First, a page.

12. Molecular similarity measures.

    Science.gov (United States)

    Maggiora, Gerald M; Shanmugasundaram, Veerabahu

    2011-01-01

    Molecular similarity is a pervasive concept in chemistry. It is essential to many aspects of chemical reasoning and analysis and is perhaps the fundamental assumption underlying medicinal chemistry. Dissimilarity, the complement of similarity, also plays a major role in a growing number of applications of molecular diversity in combinatorial chemistry, high-throughput screening, and related fields. How molecular information is represented, called the representation problem, is important to the type of molecular similarity analysis (MSA) that can be carried out in any given situation. In this work, four types of mathematical structure are used to represent molecular information: sets, graphs, vectors, and functions. Molecular similarity is a pairwise relationship that induces structure into sets of molecules, giving rise to the concept of chemical space. Although all three concepts - molecular similarity, molecular representation, and chemical space - are treated in this chapter, the emphasis is on molecular similarity measures. Similarity measures, also called similarity coefficients or indices, are functions that map pairs of compatible molecular representations that are of the same mathematical form into real numbers usually, but not always, lying on the unit interval. This chapter presents a somewhat pedagogical discussion of many types of molecular similarity measures, their strengths and limitations, and their relationship to one another. An expanded account of the material on chemical spaces presented in the first edition of this book is also provided. It includes a discussion of the topography of activity landscapes and the role that activity cliffs in these landscapes play in structure-activity studies.

  13. The effect of phonics-enhanced Big Book reading on the language and literacy skills of 6-year-old pupils of different reading ability attending lower SES schools

    Science.gov (United States)

    Tse, Laura; Nicholson, Tom

    2014-01-01

    The purpose of this study was to improve the literacy achievement of lower socioeconomic status (SES) children by combining explicit phonics with Big Book reading. Big Book reading is a component of the text-centered (or book reading) approach used in New Zealand schools. It involves the teacher in reading an enlarged book to children and demonstrating how to use semantic, syntactic, and grapho-phonic cues to learn to read. There has been little research, however, to find out whether the effectiveness of Big Book reading is enhanced by adding explicit phonics. In this study, a group of 96 second graders from three lower SES primary schools in New Zealand were taught in 24 small groups of four, tracked into three different reading ability levels. All pupils were randomly assigned to one of four treatment conditions: a control group who received math instruction, Big Book reading enhanced with phonics (BB/EP), Big Book reading on its own, and Phonics on its own. The results showed that the BB/EP group made significantly better progress than the Big Book and Phonics groups in word reading, reading comprehension, spelling, and phonemic awareness. In reading accuracy, the BB/EP and Big Book groups scored similarly. In basic decoding skills the BB/EP and Phonics groups scored similarly. The combined instruction, compared with Big Book reading and phonics, appeared to have no comparative disadvantages and considerable advantages. The present findings could be a model for New Zealand and other countries in their efforts to increase the literacy achievement of disadvantaged pupils. PMID:25431560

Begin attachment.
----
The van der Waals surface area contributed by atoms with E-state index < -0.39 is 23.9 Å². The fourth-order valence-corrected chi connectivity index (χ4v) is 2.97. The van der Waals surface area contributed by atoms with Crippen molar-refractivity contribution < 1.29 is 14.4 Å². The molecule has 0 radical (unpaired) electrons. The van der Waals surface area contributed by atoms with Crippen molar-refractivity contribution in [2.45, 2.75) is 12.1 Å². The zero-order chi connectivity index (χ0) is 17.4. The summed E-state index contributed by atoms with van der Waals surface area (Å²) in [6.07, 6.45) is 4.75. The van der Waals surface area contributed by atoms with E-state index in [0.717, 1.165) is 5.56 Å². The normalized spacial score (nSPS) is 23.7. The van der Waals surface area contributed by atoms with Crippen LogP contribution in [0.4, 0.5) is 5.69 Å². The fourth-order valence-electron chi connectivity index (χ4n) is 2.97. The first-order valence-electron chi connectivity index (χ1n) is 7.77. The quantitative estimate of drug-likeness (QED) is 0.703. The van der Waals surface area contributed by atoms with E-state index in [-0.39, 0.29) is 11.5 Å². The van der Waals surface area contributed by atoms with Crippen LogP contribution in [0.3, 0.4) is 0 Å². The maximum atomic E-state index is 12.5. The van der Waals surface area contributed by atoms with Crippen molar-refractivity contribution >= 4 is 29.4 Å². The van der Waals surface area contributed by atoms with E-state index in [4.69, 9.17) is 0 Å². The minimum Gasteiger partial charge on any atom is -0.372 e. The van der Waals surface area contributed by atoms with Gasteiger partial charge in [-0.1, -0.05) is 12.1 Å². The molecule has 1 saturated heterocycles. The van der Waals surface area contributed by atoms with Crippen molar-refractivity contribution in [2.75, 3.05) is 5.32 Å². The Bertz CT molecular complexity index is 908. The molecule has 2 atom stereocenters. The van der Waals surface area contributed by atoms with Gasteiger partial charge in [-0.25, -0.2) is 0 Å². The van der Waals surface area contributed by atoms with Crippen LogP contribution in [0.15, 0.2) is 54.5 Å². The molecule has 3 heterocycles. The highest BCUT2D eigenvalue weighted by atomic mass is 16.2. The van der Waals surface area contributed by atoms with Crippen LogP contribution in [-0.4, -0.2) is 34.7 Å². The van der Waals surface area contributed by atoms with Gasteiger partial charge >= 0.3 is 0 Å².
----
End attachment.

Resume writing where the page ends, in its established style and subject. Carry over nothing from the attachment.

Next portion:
14. Similarity Measure of Graphs

    Directory of Open Access Journals (Sweden)

    Amine Labriji

    2017-07-01

    Full Text Available The topic of identifying the similarity of graphs was considered as highly recommended research field in the Web semantic, artificial intelligence, the shape recognition and information research. One of the fundamental problems of graph databases is finding similar graphs to a graph query. Existing approaches dealing with this problem are usually based on the nodes and arcs of the two graphs, regardless of parental semantic links. For instance, a common connection is not identified as being part of the similarity of two graphs in cases like two graphs without common concepts, the measure of similarity based on the union of two graphs, or the one based on the notion of maximum common sub-graph (SCM, or the distance of edition of graphs. This leads to an inadequate situation in the context of information research. To overcome this problem, we suggest a new measure of similarity between graphs, based on the similarity measure of Wu and Palmer. We have shown that this new measure satisfies the properties of a measure of similarities and we applied this new measure on examples. The results show that our measure provides a run time with a gain of time compared to existing approaches. In addition, we compared the relevance of the similarity values obtained, it appears that this new graphs measure is advantageous and  offers a contribution to solving the problem mentioned above.

  15. Processes of Similarity Judgment

    Science.gov (United States)

    Larkey, Levi B.; Markman, Arthur B.

    2005-01-01

    Similarity underlies fundamental cognitive capabilities such as memory, categorization, decision making, problem solving, and reasoning. Although recent approaches to similarity appreciate the structure of mental representations, they differ in the processes posited to operate over these representations. We present an experiment that…

  16. Judgments of brand similarity

    NARCIS (Netherlands)

    Bijmolt, THA; Wedel, M; Pieters, RGM; DeSarbo, WS